GAO blasts Corps of Engineers' security weakness

GAO blasts Corps of Engineers' security weakness

Army agency counters that audit team failed to give corps credit for fixes it had already made

By Dennis M. Blank

Special to GCN

Citing computer control flaws at the Army Corps of Engineers' data centers, the General Accounting Office says the corps has left an electronic door open to hackers as well as legitimate users.

'Weaknesses could result in a disruption of critical computer-based operations,' noted Lisa G. Jacobson, GAO director of financial management and assurance, in the cover letter to the report. 'These weaknesses also increase the vulnerability of other Defense [Department] networks and systems with which the corps network is linked.'

The GAO audit team specifically looked into the security of the corps' financial management system, but it said its findings reflect poorly on the agency's computer security generally.

'It's not a total breakdown,' said Cleggett S. Funkhouser, GAO's assistant director of financial management and assurance.

But improvements can be made, he said, adding: 'Some of the areas are small, some a little bigger. Taken all together, we can't say whether the information in the system is accurate or inaccurate.'

Funkhouser said that although the corps disagreed strongly with many of GAO's findings, its officials were receptive to improving their systems security practices.

Corps officials criticized GAO's report, Financial Management: Significant Weaknesses in Corps of Engineers' Computer Controls, saying the auditors failed to note corrective action the agency has taken.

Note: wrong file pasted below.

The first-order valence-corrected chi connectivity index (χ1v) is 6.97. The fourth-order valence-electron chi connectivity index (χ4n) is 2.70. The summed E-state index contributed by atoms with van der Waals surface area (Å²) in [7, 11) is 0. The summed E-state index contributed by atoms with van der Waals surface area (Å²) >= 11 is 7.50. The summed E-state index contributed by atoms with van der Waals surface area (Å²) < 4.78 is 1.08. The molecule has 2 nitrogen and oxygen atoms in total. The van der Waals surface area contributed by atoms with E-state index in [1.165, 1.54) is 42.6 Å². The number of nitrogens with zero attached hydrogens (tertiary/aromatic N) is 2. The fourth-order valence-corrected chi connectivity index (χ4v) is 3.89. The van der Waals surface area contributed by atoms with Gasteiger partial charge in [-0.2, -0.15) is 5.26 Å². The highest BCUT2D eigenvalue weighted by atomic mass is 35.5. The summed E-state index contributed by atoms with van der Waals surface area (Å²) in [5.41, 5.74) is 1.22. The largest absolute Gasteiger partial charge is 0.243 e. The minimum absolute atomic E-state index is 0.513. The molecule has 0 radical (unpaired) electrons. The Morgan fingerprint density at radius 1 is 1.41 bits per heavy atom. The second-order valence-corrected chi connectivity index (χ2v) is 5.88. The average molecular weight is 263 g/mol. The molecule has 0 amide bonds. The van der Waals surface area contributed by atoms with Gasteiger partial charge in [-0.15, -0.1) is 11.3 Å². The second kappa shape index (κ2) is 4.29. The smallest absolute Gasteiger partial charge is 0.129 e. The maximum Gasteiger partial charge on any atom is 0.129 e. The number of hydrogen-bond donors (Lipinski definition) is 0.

'We have already corrected some issues, and we are moving forward to correct many others in a timely manner,' said Maj. Gen. Milton Hunter, deputy chief of engineers. 'We do not believe we have 'pervasive weaknesses' as stated throughout the report.'

Hunter also said the corps plans to increase use of electronic signatures for security. 'This is a costly control so it must be judiciously applied where it is cost-effective,' he said.

Beg to differ

GAO said the corps disagreed with 13 of its 93 recommendations and with the overall assessment that the agency had sweeping computer security problems. Nevertheless, GAO said, implementing its recommendations would improve data protection at the corps.

'The widespread nature of the weaknesses we identified along with the corps' lack of an overall security management plan clearly reflects the existence of pervasive weaknesses in the security infrastructure,' the report concluded.

The congressional watchdog agency conducted general and application security tests over a four-month period beginning in September of last year. PricewaterhouseCoopers LLP of New York helped with the tests.

The audit team found that the corps did not adequately control remote access to its processing centers, protect network devices or limit user access privileges. GAO also cited problems in the agency's monitoring of access to its databases and poor use of database features designed to detect security violations. GAO also said the corps had faulty password controls for its network control devices.

'A large number of users were erroneously granted access to powerful privileges and had the capability to perform database functions that they were not authorized to perform,' GAO's Jacobson said. This open-ended access increased the risk that financial system data could be easily altered, he said.

During its investigation, GAO found that financial data as well as sensitive reports were accessible over the Internet and that servers allowed unauthenticated connections, raising the risk that a hacker could use the corps' systems to gain access to other Defense networks.

Despite GAO's censure, the corps' Hunter said that 'external audit reports issued concerning our financial transactions have not identified any corrupted financial data.'

Free-lance writer Megan Lisagor contributed to this report.

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